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Here's what you should know about Black and brown skin

From ingredients to use to which ones to avoid, we've got you covered when it comes to understanding the distinct characteristics of Black and brown skin

While our skin is as unique as we are, Black and brown skin has some genetic traits that naturally leave it prone to hyperpigmentation, sensitivity, dehydration and more.

However, with some savvy skincare ingredients and the right know how you can override any genetic predispositions and achieve your best complexion yet! Here are our top tips…

Treat acne fast

Post inflammatory hyperpigmentation is rife among those with Black and brown skin, and it often presents itself post-breakout. Blocked pores usually result in spots, and inflammation goes hand in hand with this skin condition.

When the skin becomes inflamed, melanin production is triggered which is why once a spot has disappeared, you’re left with a dark mark in its place that often lasts longer than the spot that actually caused it. So, if you’re prone to getting acne, it’s best to follow a spot busting skincare regime.

Exfoliating acids work wonders to clean out pores and stop the build-up of sebum and dead skin cells that lead to acne and then hyperpigmentation. Try azelaic acid for size – it’s a gentle exfoliant that helps keeps pores clear while also helping to even out skin tone by fading discolouration.

Protect against blue light 

Nowadays we’re never too far from a screen, and this is doing major damage to dark skin tones especially. Blue light, aka high-energy visible (HEV) light, not only disrupts our sleep and strains our eyes, but promotes and encourages hyperpigmentation by activating melanin production in an attempt to protect the skin.

Most interestingly, studies have shown that HEV light causes hyperpigmentation in medium to dark skin, while leaving lighter skin relatively unaffected.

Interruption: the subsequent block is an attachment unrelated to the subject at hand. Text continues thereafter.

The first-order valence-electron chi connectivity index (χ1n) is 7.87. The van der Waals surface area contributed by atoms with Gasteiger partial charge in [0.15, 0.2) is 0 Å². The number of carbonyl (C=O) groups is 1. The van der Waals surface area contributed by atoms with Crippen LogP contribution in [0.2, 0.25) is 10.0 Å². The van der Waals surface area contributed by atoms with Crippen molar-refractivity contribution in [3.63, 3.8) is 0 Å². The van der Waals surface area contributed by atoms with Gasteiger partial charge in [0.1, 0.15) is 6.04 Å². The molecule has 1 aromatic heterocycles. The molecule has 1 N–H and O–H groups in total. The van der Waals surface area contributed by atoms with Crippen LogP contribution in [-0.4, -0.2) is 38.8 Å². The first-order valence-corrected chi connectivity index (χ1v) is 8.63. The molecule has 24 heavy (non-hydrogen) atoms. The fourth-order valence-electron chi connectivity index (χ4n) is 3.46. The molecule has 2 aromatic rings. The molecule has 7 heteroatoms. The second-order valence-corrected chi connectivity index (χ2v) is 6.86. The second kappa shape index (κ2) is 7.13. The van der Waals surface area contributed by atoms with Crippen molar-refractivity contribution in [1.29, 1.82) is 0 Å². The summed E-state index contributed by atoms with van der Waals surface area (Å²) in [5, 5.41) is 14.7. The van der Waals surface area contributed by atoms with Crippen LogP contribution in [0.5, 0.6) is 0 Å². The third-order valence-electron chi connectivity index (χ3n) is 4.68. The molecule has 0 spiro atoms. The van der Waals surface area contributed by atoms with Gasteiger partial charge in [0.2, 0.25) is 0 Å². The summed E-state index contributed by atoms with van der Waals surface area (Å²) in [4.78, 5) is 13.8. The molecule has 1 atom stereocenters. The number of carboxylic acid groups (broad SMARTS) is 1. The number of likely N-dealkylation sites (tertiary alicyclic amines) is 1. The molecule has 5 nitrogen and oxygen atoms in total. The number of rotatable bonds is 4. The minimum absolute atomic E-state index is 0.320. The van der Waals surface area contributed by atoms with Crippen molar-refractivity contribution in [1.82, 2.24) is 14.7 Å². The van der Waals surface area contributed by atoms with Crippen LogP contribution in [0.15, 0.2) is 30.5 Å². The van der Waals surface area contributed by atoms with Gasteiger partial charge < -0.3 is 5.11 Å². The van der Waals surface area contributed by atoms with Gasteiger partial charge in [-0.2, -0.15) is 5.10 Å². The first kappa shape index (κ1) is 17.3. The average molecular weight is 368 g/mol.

The quickest fix for this is to invest in a daily sunscreen that contains iron oxide and zinc oxide, as together these two compounds offer major protection against blue light.

Boost hydration

Dark skin tones are clinically proven to be drier than their fairer counterparts. This is because they contain fewer ceramides in the upper layer of the skin.

If you’ve not heard of these fatty acids before, all you need to know is that ceramides are produced naturally by the skin and make up about 50 per cent of its outer layer. They help bolster the skin barrier, keeping moisture in and helping to alleviate dryness.

To negate the natural disparity, treat skin to extra hydration by way of a hyaluronic acid serum or in clinic Profilho sessions. Profhilo is an injectable made from hyaluronic acid (HA), that doesn’t add volume like a traditional HA filler, but rather boosts overall hydration of the skin to plump and smooth.

Ceramides can also be applied directly to the skin to replenish what's missing in those with dark skin and strengthen your skin’s barrier.

Hold off on retinol

Dark skin tones, but Black skin especially, ages later than light skin, so you shouldn’t expect to develop lines and wrinkles until your 40’s and 50’s. However, with retinol being a gold standard youth booster, many of you may have already invested in a retinol-based product.

But because dark skin can be incredibly sensitive, it is best to hold off on using retinol until you start to notice those aforementioned lines and wrinkles. Why? Well, if you use a formula that is too potent you run the risk of irritating the skin, inducing inflammation and triggering hyperpigmentation.

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